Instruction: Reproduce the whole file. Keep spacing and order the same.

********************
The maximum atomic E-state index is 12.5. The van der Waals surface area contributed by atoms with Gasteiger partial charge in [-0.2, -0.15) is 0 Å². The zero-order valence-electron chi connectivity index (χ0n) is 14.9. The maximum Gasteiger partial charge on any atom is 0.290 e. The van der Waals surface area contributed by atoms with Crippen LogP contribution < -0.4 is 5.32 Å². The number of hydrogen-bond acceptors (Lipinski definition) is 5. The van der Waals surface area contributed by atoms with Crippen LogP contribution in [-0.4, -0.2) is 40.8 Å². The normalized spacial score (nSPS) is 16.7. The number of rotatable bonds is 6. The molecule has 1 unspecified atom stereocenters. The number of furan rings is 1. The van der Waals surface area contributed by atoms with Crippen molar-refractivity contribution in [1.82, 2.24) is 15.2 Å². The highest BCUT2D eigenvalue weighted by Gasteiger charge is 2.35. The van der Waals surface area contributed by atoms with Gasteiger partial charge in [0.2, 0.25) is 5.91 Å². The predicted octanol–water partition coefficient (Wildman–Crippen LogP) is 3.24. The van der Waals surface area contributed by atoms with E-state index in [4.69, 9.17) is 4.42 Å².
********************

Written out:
The maximum atomic E-state index is 12.5. The van der Waals surface area contributed by atoms with Gasteiger partial charge in [-0.2, -0.15) is 0 Å². The zero-order valence-electron chi connectivity index (χ0n) is 14.9. The maximum Gasteiger partial charge on any atom is 0.290 e. The van der Waals surface area contributed by atoms with Crippen LogP contribution < -0.4 is 5.32 Å². The number of hydrogen-bond acceptors (Lipinski definition) is 5. The van der Waals surface area contributed by atoms with Crippen LogP contribution in [-0.4, -0.2) is 40.8 Å². The normalized spacial score (nSPS) is 16.7. The number of rotatable bonds is 6. The molecule has 1 unspecified atom stereocenters. The number of furan rings is 1. The van der Waals surface area contributed by atoms with Crippen molar-refractivity contribution in [1.82, 2.24) is 15.2 Å². The highest BCUT2D eigenvalue weighted by Gasteiger charge is 2.35. The van der Waals surface area contributed by atoms with Gasteiger partial charge in [0.2, 0.25) is 5.91 Å². The predicted octanol–water partition coefficient (Wildman–Crippen LogP) is 3.24. The van der Waals surface area contributed by atoms with E-state index in [4.69, 9.17) is 4.42 Å².